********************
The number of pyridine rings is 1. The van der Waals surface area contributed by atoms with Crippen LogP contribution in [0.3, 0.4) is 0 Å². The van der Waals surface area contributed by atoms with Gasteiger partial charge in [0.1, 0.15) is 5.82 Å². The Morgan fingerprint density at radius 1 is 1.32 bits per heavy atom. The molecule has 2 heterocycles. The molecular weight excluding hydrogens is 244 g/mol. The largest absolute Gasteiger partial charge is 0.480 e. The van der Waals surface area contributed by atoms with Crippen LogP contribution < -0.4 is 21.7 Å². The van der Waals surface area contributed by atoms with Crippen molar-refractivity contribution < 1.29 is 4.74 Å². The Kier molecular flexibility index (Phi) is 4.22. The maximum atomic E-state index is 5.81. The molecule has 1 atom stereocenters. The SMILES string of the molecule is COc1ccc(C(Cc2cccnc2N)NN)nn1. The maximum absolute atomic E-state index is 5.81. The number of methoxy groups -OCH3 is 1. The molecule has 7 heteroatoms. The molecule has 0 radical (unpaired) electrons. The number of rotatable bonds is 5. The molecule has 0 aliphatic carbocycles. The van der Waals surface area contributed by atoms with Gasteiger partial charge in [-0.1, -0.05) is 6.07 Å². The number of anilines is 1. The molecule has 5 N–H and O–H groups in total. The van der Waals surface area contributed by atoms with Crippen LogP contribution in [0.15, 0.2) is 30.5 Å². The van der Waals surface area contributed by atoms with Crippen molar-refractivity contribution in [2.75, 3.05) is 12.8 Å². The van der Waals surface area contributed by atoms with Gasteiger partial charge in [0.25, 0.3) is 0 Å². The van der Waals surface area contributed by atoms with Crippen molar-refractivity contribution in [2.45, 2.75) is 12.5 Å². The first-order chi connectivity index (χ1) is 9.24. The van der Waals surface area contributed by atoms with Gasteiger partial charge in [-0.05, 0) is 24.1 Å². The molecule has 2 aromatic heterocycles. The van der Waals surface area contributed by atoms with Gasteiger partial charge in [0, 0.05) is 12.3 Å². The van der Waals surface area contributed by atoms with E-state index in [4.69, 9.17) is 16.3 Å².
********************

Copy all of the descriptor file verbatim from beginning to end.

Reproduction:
The number of pyridine rings is 1. The van der Waals surface area contributed by atoms with Crippen LogP contribution in [0.3, 0.4) is 0 Å². The van der Waals surface area contributed by atoms with Gasteiger partial charge in [0.1, 0.15) is 5.82 Å². The Morgan fingerprint density at radius 1 is 1.32 bits per heavy atom. The molecule has 2 heterocycles. The molecular weight excluding hydrogens is 244 g/mol. The largest absolute Gasteiger partial charge is 0.480 e. The van der Waals surface area contributed by atoms with Crippen LogP contribution < -0.4 is 21.7 Å². The van der Waals surface area contributed by atoms with Crippen molar-refractivity contribution < 1.29 is 4.74 Å². The Kier molecular flexibility index (Phi) is 4.22. The maximum atomic E-state index is 5.81. The molecule has 1 atom stereocenters. The SMILES string of the molecule is COc1ccc(C(Cc2cccnc2N)NN)nn1. The maximum absolute atomic E-state index is 5.81. The number of methoxy groups -OCH3 is 1. The molecule has 7 heteroatoms. The molecule has 0 radical (unpaired) electrons. The number of rotatable bonds is 5. The molecule has 0 aliphatic carbocycles. The van der Waals surface area contributed by atoms with Gasteiger partial charge in [-0.1, -0.05) is 6.07 Å². The number of anilines is 1. The molecule has 5 N–H and O–H groups in total. The van der Waals surface area contributed by atoms with Crippen LogP contribution in [0.15, 0.2) is 30.5 Å². The van der Waals surface area contributed by atoms with Crippen molar-refractivity contribution in [2.75, 3.05) is 12.8 Å². The van der Waals surface area contributed by atoms with Gasteiger partial charge in [0.25, 0.3) is 0 Å². The van der Waals surface area contributed by atoms with Crippen molar-refractivity contribution in [2.45, 2.75) is 12.5 Å². The first-order chi connectivity index (χ1) is 9.24. The van der Waals surface area contributed by atoms with Gasteiger partial charge in [-0.05, 0) is 24.1 Å². The molecule has 2 aromatic heterocycles. The van der Waals surface area contributed by atoms with Gasteiger partial charge in [0, 0.05) is 12.3 Å². The van der Waals surface area contributed by atoms with E-state index in [4.69, 9.17) is 16.3 Å².